Diocese of Carlisle

Receiving and Managing Allegations

The Church has issued detailed and comprehensive Practice Guidance: Responding to, assessing and managing safeguarding concerns or allegations against church officers.

This guidance will be applied where there is a concern or allegation that a church officer, has:

  • Behaved in a way that has harmed a child, young person and/or vulnerable adult, or may have harmed a child, young person and/or vulnerable adult;
  • Possibly committed a criminal offence against or related to a child, young person and/or vulnerable adult;
  • Behaved towards a child, young person and/or vulnerable adult in a way that indicates they may pose a risk of harm to children, young people and/or vulnerable adults

Serious allegations of this kind are rare, but it is not for a church officer, whether ordained or lay, to attempt to investigate, manage or resolve an allegation. It must be reported to the DSA (or to the Police/Social Care if a child or vulnerable adult is at immediate risk). In consultation with Diocesan or Cathedral leaders, with experts in related fields such as Clergy Discipline, and with safeguarding agencies, the DSA will assess the need and risk and with the Bishop will put in place a proportionate structure to support an alleged victim, an alleged perpetrator and an affected church community.

We recommend that PSO’s are at least familiar with this guidance. For quick reference we have extracted and amended two key aide memoires:

Within this guidance (part 7) is a section addressing our duties in respect of those with criminal convictions for sexual and/or violent offences and other forms of abuse, as well as others who may pose a risk, who wish to attend a church or are members of worshipping communities, but are not church officers. Some of these individuals will pose an ongoing or potential risk of harm to other individuals who attend the church. The Church has a duty to minister to all, which imposes a particular responsibility to ensure that everyone who attends the Church is safe. This includes not only victims/survivors of abuse offences but all individuals who come to church.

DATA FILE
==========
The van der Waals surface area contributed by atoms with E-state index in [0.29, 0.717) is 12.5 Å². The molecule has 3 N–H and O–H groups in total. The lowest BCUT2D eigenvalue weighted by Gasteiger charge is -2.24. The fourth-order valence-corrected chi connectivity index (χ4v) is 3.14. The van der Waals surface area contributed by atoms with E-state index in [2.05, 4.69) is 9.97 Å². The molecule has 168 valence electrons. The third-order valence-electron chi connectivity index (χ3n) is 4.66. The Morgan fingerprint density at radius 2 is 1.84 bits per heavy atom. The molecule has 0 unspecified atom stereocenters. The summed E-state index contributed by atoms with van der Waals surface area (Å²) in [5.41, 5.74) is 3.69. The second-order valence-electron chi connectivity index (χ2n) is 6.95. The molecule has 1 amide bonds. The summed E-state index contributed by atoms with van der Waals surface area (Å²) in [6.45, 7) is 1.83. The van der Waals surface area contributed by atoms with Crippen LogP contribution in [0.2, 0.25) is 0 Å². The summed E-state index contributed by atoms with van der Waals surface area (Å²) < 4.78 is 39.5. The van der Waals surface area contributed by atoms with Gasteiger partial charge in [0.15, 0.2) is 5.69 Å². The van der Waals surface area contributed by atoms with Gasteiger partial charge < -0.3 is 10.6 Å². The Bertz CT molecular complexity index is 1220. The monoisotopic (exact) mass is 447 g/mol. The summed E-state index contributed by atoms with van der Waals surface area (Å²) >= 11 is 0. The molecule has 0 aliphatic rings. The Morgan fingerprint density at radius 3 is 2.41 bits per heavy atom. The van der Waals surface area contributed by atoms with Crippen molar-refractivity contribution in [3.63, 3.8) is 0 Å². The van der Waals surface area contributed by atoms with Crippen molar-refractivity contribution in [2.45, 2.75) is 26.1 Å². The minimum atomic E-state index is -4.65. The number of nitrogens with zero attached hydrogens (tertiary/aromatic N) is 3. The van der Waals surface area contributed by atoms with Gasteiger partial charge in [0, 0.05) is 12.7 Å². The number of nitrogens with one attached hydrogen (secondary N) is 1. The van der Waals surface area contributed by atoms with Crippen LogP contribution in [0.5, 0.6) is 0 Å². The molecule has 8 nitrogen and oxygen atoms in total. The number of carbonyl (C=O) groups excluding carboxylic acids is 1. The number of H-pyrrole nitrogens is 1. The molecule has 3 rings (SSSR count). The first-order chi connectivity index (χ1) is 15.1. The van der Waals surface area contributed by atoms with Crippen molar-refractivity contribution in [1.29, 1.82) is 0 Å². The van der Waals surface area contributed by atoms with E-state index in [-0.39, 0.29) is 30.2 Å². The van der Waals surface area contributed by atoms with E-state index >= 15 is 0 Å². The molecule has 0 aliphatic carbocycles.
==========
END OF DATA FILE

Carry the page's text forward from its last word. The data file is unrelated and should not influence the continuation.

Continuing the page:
Where people have such convictions, their position in a congregation or community will need to be carefully and sensitively considered to decide whether they pose a risk to others and to put in place arrangements to ensure that these risks are mitigated. This may include those convicted of offences linked to domestic abuse and people involved in drug or alcohol addiction. In addition, there may be those who do not have convictions or cautions but where there are sound reasons for considering that they still might present a risk to others.

The DSA will work with these individuals and their church communities and, where necessary, with criminal justice agencies to put the necessary agreements for protection and support in place.

The Church has also issued short revised guidance on responding to concerns that do not involve the behaviour of a church officer – Non-Church Officers Responding to Safeguarding Allegations that relate to Children, Young People and Vulnerable Adults. This should be read alongside the guidance in respect of church officers.